DOL Proposes Rule to Enforce Federal Contractor Wage Increase

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Many federal contractors would have to pay workers at least $15 an hour by 2022 under a proposed rule from the U.S. Department of Labor (DOL) that would implement and enforce a recent executive order.

In April, President Joe Biden signed Executive Order 14026, which aims to promote "economy and efficiency in federal procurement by increasing the hourly minimum wage paid by the parties that contract with the federal government to $15.00 for those workers working on or in connection with a federal government contract," according to the White House.

The rule would also eliminate subminimum wage rates for federal contract workers with disabilities and workers who customarily receive tips.

We've gathered articles on the news from SHRM Online and other trusted media outlets.

The Details

The DOL's proposed rule would establish procedures to implement and enforce the executive order by:

  • Increasing the minimum wage for workers performing work on covered federal contracts to $15 an hour starting on Jan. 30, 2022.
  • Continuing to index the minimum wage for federal contract workers to keep pace with inflation.
  • Eliminating the tipped minimum wage for federal contract workers by 2024.
  • Establishing a $15 minimum wage for workers with disabilities who perform work on covered contracts.
  • Restoring minimum-wage protections to outfitters and guides who operate on federal lands.

"Our proposed regulations to implement President Biden's executive order will ensure taxpayer dollars uphold the dignity of work and provide a living wage to workers on federal contracts, including cleaning, maintenance, nursing and food service workers whose efforts are critical to the nation's pandemic recovery," said Wage and Hour Division Acting Administrator Jessica Looman. 

The proposed rule will be published in the Federal Register on July 22, and the DOL is seeking comments from the public until Aug. 23.

(U.S. Department of Labor)

Application

The new order updates a 2014 presidential executive order and would raise the minimum wage for federal contract workers by $4.05 an hour. The current rate is $10.95.

Although the prior rule applied only to new and renewed federal contracts, the new proposal would apply the $15 minimum wage to existing contracts when agencies opt to purchase additional supplies or services. The DOL broadly interpreted the executive order by defining applicable contracts to include "all contracts and any subcontracts of any tier thereunder, whether negotiated or advertised, including any procurement actions, lease agreements, cooperative agreements, provider agreements, intergovernmental service agreements, service agreements, licenses, permits, or any other type of agreement, regardless of nomenclature, type, or particular form, and whether entered into verbally or in writing," according to the proposed rule. Eligible workers include apprentices.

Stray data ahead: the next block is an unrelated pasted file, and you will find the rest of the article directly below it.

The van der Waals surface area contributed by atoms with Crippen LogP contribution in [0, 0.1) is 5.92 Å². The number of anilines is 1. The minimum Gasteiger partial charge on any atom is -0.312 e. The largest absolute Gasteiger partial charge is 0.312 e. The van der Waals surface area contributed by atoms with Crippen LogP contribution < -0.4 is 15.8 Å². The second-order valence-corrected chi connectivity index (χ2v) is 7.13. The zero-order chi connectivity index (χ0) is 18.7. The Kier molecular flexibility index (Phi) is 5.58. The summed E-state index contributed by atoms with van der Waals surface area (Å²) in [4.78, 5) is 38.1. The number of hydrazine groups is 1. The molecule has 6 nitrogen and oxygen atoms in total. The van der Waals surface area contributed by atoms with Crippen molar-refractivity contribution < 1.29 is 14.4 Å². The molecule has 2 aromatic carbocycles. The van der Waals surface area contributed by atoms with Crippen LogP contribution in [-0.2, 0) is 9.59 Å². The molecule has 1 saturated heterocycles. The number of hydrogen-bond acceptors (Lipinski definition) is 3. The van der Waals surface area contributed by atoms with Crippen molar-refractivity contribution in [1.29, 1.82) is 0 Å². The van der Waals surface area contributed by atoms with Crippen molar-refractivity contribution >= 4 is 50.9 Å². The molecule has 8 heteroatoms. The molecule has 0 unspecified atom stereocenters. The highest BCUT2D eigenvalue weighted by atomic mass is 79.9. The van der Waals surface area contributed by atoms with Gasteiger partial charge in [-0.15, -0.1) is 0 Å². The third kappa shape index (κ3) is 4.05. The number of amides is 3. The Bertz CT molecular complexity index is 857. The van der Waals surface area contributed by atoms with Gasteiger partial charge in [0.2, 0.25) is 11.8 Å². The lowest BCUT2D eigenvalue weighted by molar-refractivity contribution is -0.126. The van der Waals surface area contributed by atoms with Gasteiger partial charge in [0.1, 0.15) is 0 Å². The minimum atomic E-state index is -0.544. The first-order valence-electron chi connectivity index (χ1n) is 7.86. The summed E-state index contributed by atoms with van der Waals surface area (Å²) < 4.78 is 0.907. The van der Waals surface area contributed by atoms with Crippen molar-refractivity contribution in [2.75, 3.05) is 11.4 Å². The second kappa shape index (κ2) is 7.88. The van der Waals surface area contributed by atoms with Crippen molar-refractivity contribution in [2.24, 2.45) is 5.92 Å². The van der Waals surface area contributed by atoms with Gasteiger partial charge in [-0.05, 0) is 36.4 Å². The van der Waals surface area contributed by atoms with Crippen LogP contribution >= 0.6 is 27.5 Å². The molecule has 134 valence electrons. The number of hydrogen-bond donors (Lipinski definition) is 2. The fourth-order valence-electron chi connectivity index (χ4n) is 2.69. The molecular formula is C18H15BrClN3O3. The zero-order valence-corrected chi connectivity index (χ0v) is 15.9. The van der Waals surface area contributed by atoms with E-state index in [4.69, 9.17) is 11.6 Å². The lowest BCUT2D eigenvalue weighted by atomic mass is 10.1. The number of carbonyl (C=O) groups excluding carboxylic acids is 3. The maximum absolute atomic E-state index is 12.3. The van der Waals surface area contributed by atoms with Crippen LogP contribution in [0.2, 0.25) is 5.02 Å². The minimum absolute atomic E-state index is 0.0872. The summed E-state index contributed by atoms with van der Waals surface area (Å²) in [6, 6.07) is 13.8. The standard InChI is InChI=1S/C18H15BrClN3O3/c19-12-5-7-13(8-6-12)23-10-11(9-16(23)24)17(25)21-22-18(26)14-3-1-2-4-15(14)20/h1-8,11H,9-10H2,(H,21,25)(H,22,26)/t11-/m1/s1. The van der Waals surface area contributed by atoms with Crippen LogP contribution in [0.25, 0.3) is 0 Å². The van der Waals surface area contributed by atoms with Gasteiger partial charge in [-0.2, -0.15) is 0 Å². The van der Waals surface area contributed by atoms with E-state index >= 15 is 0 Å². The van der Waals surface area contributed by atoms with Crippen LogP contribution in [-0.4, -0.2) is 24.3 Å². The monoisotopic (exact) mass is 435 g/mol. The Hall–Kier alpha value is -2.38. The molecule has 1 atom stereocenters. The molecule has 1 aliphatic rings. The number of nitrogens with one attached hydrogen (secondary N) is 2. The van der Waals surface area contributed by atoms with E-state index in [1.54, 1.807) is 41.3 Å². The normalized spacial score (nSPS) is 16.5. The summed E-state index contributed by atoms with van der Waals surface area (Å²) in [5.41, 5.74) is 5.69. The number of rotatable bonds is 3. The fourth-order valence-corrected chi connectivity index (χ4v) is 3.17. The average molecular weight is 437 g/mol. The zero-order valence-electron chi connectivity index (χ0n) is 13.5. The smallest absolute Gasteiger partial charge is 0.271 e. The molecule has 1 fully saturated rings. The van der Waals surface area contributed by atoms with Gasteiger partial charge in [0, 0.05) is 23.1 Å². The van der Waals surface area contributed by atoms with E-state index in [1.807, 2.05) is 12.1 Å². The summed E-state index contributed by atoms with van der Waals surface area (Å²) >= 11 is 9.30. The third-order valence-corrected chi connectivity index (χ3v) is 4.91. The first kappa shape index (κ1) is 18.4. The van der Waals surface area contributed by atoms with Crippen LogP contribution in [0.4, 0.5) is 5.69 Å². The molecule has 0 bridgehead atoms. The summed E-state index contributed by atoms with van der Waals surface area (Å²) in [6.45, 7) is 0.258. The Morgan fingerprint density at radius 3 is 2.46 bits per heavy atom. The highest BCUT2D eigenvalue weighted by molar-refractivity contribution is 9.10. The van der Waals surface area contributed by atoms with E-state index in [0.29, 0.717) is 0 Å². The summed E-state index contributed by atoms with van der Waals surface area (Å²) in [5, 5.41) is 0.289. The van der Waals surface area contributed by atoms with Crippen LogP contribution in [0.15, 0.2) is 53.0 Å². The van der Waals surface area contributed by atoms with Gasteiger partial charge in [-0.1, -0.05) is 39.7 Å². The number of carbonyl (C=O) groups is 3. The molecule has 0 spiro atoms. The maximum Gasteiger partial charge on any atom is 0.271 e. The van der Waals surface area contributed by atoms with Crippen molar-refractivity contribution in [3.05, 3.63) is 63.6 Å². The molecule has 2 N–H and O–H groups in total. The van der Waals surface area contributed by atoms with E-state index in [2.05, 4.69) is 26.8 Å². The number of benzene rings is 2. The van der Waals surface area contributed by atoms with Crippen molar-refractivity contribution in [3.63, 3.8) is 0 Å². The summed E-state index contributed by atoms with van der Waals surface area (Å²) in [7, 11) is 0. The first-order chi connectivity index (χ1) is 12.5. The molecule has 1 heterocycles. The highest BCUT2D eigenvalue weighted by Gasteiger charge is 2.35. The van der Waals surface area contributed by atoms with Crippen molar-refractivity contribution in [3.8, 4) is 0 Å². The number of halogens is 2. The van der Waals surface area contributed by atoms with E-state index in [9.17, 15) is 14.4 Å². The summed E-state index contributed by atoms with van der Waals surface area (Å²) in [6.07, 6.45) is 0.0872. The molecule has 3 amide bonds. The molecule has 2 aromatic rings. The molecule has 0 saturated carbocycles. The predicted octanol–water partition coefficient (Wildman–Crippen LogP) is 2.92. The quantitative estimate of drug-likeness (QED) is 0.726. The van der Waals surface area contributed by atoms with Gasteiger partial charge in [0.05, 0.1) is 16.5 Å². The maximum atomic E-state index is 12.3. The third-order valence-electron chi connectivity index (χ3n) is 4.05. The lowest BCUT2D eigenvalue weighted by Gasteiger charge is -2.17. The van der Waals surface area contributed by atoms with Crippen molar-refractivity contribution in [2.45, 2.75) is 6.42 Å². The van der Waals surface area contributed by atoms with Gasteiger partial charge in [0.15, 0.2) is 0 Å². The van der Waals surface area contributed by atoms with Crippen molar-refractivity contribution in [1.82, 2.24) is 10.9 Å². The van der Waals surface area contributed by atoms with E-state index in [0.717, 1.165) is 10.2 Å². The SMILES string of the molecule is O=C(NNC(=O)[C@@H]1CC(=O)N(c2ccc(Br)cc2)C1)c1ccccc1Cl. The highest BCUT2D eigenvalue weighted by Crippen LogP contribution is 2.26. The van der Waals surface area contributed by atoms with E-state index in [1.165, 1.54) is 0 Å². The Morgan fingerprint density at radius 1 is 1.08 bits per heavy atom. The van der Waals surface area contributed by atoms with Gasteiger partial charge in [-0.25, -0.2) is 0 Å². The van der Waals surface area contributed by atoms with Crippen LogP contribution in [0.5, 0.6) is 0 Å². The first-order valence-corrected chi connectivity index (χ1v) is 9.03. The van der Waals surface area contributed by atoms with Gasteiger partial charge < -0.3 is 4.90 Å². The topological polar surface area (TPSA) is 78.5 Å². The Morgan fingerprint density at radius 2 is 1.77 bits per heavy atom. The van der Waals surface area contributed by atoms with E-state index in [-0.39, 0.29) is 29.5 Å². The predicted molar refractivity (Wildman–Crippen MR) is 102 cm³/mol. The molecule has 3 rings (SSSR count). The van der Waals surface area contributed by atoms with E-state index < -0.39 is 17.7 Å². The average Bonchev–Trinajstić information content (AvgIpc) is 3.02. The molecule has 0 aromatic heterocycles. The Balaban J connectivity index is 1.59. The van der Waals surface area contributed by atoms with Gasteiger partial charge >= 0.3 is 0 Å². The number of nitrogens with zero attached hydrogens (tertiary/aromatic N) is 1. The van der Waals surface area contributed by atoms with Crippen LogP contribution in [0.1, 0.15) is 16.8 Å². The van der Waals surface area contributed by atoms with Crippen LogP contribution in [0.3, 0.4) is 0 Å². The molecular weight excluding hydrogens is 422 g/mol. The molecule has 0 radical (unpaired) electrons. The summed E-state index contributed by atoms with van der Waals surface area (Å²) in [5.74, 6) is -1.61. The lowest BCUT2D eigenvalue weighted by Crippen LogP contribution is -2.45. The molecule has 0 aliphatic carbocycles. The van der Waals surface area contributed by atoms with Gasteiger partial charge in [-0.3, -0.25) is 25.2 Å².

(Bloomberg Law)

Pressure on Congress

The measure would raise the wages of hundreds of thousands of employees who are working on federal contracts, according to the White House. Additionally, the wage hike is expected to increase pressure on Congress to raise the private-sector minimum wage. Sen. Bernie Sanders, I-Vt., said in a tweet that "Congress should follow [Biden's] lead and end starvation wages for the rest of the nation." The Hill reported that "unlike the broader minimum wage, however, the wage for contractors is funded by the federal government, meaning the costs would theoretically be passed on to the taxpayer or add to the deficit."

Rep. Virginia Foxx, R-N.C., opposes the proposed rule. She said a $15 minimum wage "will severely disadvantage small businesses competing for federal contracts because they are poorly positioned to absorb these additional expenses."

(SHRM Online) and (Committee on Education and Labor Republicans)

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Salary Increase Projections for 2022

Pay raises in the U.S. are returning to pre-pandemic levels but rising prices mean higher salaries aren't likely to keep pace with inflation.

Pay raises in the U.S. are returning to pre-pandemic levels but rising prices mean higher salaries aren't likely to keep pace with inflation.

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